Report: Census survey changes will prevent analysis of Obamacare effects
The Census Bureau will make significant changes to its annual survey that it will make it difficult to measure Obamacare’s effects, The New York Times reports.
The Current Population Survey, the questionnaire used during interviews with tens of thousands of households, will undergo a “total revision to health insurance questions” this fall, according to internal Census documents. The changes will make the new findings incomparable to census data from years before the health care law went into effect and will cause a break in continuous data that will cause next year’s Census data to show fewer uninsured Americans post-Obamacare, whether that’s true or not.
Officials say the changes are intended to improve the census survey’s accuracy. Internal Census documents alleged that the timing wasn’t purposely intended to cloud clear analysis of Obamacare’s effects.
“It is coincidental and unfortunate timing” to modify the health insurance interview questions just after the health-care law became law, according to one internal paper. “Ideally, the redesign would have had at least a few years to gather base line and trend data.”
Several of the new questions were requested by the the Department of Health and Human Services, which administers Obamacare, and the White House Council of Economic Advisers. The White House Office of Management and Budget, currently headed by Sylvia Mathews Burwell, approved all of the revisions.
Burwell has been nominated to replace Kathleen Sebelius at HHS.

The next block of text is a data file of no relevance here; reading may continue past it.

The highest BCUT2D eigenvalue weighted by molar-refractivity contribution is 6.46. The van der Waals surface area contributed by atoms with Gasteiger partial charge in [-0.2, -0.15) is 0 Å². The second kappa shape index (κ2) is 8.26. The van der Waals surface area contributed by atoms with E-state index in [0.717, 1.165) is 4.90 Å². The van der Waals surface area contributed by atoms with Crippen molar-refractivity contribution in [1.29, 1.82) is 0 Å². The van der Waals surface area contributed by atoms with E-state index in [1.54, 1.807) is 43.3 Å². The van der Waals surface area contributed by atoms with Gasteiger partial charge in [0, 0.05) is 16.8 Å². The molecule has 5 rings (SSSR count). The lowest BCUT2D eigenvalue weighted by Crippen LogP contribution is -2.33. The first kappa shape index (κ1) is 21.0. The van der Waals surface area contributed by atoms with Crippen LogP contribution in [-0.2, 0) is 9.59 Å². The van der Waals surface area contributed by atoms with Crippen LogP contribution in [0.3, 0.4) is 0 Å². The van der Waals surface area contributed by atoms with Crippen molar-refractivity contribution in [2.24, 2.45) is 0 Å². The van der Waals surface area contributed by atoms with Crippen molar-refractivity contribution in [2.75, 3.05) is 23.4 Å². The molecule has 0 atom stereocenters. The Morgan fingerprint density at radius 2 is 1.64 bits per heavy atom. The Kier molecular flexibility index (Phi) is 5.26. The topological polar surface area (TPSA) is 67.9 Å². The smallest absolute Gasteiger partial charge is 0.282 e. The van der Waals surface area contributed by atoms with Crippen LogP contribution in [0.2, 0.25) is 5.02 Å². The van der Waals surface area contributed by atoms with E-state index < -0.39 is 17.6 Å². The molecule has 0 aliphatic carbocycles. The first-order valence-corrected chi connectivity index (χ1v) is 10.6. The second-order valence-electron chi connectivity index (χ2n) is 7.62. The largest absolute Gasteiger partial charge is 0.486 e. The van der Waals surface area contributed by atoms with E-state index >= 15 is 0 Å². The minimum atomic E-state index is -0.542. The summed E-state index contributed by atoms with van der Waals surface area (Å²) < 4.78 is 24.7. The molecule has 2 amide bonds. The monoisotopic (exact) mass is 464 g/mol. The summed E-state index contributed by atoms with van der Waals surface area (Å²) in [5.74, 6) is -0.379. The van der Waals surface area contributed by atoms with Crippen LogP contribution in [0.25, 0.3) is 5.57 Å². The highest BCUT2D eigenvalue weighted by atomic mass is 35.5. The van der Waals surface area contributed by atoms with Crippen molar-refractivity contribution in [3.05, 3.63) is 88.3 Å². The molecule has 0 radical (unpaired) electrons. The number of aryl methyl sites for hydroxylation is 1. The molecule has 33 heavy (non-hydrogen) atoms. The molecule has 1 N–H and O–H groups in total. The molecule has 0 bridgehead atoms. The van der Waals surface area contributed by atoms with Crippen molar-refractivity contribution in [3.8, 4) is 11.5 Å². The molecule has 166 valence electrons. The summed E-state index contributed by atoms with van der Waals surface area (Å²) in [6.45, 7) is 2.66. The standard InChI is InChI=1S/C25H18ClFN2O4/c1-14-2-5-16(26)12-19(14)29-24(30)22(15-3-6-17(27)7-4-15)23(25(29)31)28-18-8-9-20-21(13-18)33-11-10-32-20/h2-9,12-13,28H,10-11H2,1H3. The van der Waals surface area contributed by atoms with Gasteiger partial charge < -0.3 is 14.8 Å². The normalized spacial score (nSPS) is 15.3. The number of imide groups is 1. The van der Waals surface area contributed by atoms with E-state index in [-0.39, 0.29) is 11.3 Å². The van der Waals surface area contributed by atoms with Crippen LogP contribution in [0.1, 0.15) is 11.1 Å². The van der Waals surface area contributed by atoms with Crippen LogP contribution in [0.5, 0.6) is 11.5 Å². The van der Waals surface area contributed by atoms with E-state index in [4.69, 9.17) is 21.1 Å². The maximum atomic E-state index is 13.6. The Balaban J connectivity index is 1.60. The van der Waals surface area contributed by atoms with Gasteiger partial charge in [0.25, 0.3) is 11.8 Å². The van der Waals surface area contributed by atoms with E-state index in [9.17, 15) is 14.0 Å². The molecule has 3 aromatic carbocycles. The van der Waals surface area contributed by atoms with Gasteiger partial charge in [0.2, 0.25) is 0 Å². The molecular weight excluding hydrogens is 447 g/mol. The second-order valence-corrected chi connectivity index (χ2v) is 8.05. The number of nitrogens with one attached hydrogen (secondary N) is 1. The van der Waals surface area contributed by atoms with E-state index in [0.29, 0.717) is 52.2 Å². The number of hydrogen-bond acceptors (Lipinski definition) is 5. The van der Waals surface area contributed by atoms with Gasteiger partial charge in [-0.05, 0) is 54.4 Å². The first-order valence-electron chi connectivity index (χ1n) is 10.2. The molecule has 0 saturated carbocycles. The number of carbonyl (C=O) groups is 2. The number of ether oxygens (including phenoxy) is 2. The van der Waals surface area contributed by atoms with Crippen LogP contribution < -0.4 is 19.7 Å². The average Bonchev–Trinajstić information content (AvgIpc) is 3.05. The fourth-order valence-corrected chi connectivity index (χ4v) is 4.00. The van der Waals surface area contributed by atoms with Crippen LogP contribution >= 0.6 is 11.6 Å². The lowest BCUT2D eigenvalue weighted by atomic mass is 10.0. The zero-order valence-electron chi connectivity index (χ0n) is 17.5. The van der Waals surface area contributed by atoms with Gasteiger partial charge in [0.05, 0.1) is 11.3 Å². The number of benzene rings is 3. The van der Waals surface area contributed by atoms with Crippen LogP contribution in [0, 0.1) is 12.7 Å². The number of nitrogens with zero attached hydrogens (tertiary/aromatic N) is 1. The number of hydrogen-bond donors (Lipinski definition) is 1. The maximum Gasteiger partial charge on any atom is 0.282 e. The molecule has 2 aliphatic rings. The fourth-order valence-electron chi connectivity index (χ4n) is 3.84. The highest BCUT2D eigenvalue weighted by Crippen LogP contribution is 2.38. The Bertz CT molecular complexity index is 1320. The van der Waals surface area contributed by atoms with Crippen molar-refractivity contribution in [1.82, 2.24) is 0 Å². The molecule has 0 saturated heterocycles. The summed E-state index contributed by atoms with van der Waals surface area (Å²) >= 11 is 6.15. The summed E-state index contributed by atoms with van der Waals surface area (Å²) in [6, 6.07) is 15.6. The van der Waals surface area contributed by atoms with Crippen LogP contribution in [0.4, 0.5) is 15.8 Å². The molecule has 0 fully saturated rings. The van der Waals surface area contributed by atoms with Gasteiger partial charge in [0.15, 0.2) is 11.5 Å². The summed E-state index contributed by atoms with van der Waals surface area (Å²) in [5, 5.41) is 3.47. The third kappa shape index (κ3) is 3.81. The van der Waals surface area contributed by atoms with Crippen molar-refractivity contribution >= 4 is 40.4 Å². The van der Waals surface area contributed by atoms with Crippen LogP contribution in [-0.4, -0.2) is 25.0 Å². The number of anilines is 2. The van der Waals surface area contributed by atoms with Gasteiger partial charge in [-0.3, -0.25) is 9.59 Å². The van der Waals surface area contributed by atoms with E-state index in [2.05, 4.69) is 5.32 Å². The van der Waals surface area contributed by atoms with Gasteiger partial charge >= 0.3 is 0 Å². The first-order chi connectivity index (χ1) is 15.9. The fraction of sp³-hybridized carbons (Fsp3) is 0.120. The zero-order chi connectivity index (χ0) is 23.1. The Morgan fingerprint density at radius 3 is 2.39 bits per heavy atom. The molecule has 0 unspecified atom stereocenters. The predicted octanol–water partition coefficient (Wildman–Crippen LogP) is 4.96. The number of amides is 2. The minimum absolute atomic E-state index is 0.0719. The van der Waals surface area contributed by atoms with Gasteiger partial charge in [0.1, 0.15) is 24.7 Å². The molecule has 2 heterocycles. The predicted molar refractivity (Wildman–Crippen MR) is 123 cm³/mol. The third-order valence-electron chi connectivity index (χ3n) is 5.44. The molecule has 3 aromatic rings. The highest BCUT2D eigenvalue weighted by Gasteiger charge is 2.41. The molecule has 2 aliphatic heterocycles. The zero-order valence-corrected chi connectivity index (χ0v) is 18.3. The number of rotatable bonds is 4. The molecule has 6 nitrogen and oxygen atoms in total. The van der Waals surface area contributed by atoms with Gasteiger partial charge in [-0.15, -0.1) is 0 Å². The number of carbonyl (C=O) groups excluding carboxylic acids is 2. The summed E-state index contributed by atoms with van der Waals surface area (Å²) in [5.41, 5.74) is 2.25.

While the survey previously asked Americans whether they had health insurance at any time in the previous year, the modified version will ask if they have insurance at the time of the interview, which will be in February, March or April, and will employ follow-up questions to determine when the coverage began and for what months it was in effect. The goal is to create a monthly history of health coverage.
During a test run last year, the revised questions yielded lower estimates of the uninsured population in the U.S. than the previous method did. In 2013, the standard questionnaire found that 12.5 percent of Americans were uninsured; using the new version, just 10.6 percent of Americans were without health coverage.
On top of that, the survey changes also affect the totals of those with private insurance, as opposed to public health coverage. “The percentage of people with private coverage was statistically higher” when the Census Bureau tested the new survey last year, according to the document.
The changes seem geared toward producing census results that are more favorable to Obamacare. It will make it difficult to determine whether any drop in the uninsured rate has to do with the law or other factors, like changes in the survey methods. Census officials do expect to see fewer people uninsured.
The new survey will also ask Americans whether they have insurance through an exchange, if their plan has premiums, and whether the premiums are subsidized.
“We are expecting much lower numbers just because of the questions and how they asked,” Brett J. O’Hara, chief of the health statistics branch at the Census Bureau, told The New York Times.
Given the changes, “it is likely that the Census Bureau will decide that there is a break in series for the health insurance estimates,” according to an internal Census Bureau document, which concluded that the break may stifle efforts to determine whether the health-care law is effective.
While the changes may prevent the White House from entirely attributing a decrease in the uninsured population to the health-care law, it will take away experts’ opportunity to see whether the health-care law has actually improved health insurance coverage in the U.S.
O’Hara told the Times that the bureau will not release coverage data from early 2014, which would include Obamacare coverage, in its next report, but will wait to analyze the reliability of the new monthly data before releasing it to the public.
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